James Cole Clay // Film Critic
THE MOUNTAIN BETWEEN US
THE MOUNTAINS BETWEEN US is an icy romance that’s subzero temperatures won’t penetrate your soul, but its a pretty solid movie.
Now that the silly weather-related puns are out of the way, we can discuss Hany Abu-Assad’s tale of survival, love, and… that’s pretty much it. This isn’t a deep story of the human will to survive, but this is a completely adequate and unassuming story starring Idris Elba (THE DARK TOWER) and Kate Winslet (THE DRESSMAKER), who are always going to deliver, even if their material around them is lacking.
As funny as it may seem, this is a romance-disaster that delivers on both fronts. This is the kind of film that Hollywood execs will easily go for. Just picture BEFORE SUNRISE, but with a plane crash, a dog and lots and lots of ice. It seems to have appeal for both men and women on paper. At times, it’s actually a bit sexy, and other times, moderately moving. It just about as serviceable as an adult drama can be; it’s completely unoffensive and tastefully done, which will please the mild arthouse crowd. However, given the barren and stunningly beautiful setting, Abu-Assad’s direction could have used a little more poetry.
The story has a classic setup: A devil-may-care photographer named Alex Martin (Winslet) is missing her flight due to stormy weather, but she’s got to get back for her wedding to her fiancé — played by Dylan McDermott or Dermot Mulroney, one of those guys. To get back, she uses a fellow weary traveler, Ben Bass (Elba), to go halfsies on a pocket plane. (I think this is supposed to be a cost effective move for the two main characters? It’s never really clear, only used as a device to get two beautiful people in a tiny plane together.) Tragedy strikes, and the two save an adorable yellow lab. The dog can be found jumping through the snow and chasing rabbits through the film; it’s the stuff YouTube is made for.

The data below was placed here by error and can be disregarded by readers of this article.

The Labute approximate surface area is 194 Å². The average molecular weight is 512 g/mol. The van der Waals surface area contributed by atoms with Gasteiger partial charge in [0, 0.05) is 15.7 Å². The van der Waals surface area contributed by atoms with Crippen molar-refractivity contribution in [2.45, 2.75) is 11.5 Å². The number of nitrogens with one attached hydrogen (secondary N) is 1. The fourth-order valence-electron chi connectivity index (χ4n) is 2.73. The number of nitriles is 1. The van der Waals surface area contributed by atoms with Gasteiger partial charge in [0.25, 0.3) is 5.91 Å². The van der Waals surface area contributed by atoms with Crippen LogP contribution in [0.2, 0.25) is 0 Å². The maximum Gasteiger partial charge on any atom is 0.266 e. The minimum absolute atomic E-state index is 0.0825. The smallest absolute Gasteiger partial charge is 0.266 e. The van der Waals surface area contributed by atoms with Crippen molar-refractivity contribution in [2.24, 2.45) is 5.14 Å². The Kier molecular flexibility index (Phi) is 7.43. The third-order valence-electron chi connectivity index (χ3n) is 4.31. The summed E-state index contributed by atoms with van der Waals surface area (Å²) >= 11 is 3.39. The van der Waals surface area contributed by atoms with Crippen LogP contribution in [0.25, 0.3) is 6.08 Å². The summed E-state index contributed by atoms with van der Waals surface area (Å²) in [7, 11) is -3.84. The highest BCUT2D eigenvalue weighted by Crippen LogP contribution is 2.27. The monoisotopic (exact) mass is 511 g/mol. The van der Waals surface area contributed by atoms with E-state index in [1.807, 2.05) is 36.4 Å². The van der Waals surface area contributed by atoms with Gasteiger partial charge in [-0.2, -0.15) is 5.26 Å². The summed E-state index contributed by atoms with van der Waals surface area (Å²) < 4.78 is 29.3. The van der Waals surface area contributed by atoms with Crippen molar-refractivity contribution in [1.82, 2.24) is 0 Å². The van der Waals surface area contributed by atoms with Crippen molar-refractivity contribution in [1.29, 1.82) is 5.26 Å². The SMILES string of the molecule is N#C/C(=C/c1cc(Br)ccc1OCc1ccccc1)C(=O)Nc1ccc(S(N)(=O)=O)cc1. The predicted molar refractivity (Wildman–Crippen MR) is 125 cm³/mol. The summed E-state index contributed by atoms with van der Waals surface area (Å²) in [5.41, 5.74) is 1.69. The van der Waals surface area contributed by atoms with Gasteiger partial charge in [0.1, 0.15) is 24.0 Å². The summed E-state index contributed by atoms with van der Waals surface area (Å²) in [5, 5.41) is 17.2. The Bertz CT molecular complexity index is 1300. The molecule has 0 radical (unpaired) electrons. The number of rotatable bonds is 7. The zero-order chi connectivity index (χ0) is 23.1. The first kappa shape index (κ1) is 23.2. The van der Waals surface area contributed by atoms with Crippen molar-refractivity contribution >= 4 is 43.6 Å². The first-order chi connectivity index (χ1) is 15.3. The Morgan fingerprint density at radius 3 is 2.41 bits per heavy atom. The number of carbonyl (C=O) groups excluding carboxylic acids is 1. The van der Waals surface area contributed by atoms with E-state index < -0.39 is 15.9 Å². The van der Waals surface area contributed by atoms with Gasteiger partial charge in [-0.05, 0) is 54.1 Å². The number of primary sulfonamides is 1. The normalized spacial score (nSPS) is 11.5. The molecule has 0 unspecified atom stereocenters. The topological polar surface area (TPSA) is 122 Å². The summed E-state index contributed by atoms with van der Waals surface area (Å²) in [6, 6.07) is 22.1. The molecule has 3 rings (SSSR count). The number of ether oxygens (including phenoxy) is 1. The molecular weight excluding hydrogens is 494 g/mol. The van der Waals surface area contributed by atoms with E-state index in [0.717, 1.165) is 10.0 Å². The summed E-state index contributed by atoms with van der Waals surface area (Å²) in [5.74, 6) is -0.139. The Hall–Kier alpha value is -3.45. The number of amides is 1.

There’s nothing new to offer the movie-goers in this situation, other than the company of two eternally lovable actors sparring with one other in a calm, and woefully plain, back and forth. Despite the easy criticisms on the film, Abu-Assad allows this film to be quiet as a character study. It’s about how we adapt to dire situations. Even though you can see how isolated Ben and Alex are, the danger is rarely ever truly felt, only implied by the director’s string pulling. There’s a “will they, won’t they” vibe that echoes across the film, and the filmmakers marinate on glances and disagreements.
The Dutch-Palestinian director’s previous titles, OMAR and PARADISE NOW, were more politically-charged works. And despite the more middling subject matter here, he finds inspiration in the outdoors. His love for photography and his admiration for breathtaking landscapes shine in certain transitioning scenes. Even though THE MOUNTAIN BETWEEN US operates on a an uneven terrain, there’s enough romance and smiles to carry it over a few peaks and valleys.
THE MOUNTAIN BETWEEN US opens on Friday, Oct. 6.